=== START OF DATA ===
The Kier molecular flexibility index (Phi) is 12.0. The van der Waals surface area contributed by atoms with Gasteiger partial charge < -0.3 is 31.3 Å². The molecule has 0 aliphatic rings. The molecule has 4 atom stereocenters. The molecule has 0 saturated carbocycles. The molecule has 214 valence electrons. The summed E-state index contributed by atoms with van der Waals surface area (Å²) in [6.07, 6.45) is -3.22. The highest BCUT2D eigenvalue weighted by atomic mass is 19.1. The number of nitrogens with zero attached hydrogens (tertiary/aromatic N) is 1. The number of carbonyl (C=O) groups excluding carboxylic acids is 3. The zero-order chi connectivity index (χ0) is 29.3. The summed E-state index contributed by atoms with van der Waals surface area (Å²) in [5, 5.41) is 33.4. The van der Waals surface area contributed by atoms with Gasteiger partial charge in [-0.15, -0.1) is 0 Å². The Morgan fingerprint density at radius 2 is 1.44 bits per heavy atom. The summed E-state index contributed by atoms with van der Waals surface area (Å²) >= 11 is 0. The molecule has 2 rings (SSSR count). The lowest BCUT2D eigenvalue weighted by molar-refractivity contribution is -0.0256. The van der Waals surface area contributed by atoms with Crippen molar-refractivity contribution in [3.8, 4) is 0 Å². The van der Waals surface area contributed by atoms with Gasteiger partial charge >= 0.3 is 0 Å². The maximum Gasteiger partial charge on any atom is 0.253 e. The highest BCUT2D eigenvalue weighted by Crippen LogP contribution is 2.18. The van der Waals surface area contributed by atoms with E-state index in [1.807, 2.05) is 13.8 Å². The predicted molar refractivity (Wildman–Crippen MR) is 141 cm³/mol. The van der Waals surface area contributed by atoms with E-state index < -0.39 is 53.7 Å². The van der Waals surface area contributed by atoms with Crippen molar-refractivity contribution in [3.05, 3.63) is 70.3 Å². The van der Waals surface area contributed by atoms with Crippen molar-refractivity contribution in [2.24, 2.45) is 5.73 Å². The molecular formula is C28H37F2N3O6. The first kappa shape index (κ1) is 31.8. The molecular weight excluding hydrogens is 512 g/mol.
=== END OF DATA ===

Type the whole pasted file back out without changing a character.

The Kier molecular flexibility index (Phi) is 12.0. The van der Waals surface area contributed by atoms with Gasteiger partial charge < -0.3 is 31.3 Å². The molecule has 0 aliphatic rings. The molecule has 4 atom stereocenters. The molecule has 0 saturated carbocycles. The molecule has 214 valence electrons. The summed E-state index contributed by atoms with van der Waals surface area (Å²) in [6.07, 6.45) is -3.22. The highest BCUT2D eigenvalue weighted by atomic mass is 19.1. The number of nitrogens with zero attached hydrogens (tertiary/aromatic N) is 1. The number of carbonyl (C=O) groups excluding carboxylic acids is 3. The zero-order chi connectivity index (χ0) is 29.3. The summed E-state index contributed by atoms with van der Waals surface area (Å²) in [5, 5.41) is 33.4. The van der Waals surface area contributed by atoms with Gasteiger partial charge in [-0.15, -0.1) is 0 Å². The Morgan fingerprint density at radius 2 is 1.44 bits per heavy atom. The summed E-state index contributed by atoms with van der Waals surface area (Å²) >= 11 is 0. The molecule has 2 rings (SSSR count). The lowest BCUT2D eigenvalue weighted by molar-refractivity contribution is -0.0256. The van der Waals surface area contributed by atoms with Crippen molar-refractivity contribution in [3.8, 4) is 0 Å². The van der Waals surface area contributed by atoms with Gasteiger partial charge >= 0.3 is 0 Å². The maximum Gasteiger partial charge on any atom is 0.253 e. The highest BCUT2D eigenvalue weighted by Crippen LogP contribution is 2.18. The van der Waals surface area contributed by atoms with E-state index in [1.807, 2.05) is 13.8 Å². The predicted molar refractivity (Wildman–Crippen MR) is 141 cm³/mol. The van der Waals surface area contributed by atoms with E-state index < -0.39 is 53.7 Å². The van der Waals surface area contributed by atoms with Crippen molar-refractivity contribution in [3.05, 3.63) is 70.3 Å². The van der Waals surface area contributed by atoms with Crippen molar-refractivity contribution in [2.24, 2.45) is 5.73 Å². The molecular formula is C28H37F2N3O6. The first kappa shape index (κ1) is 31.8. The molecular weight excluding hydrogens is 512 g/mol.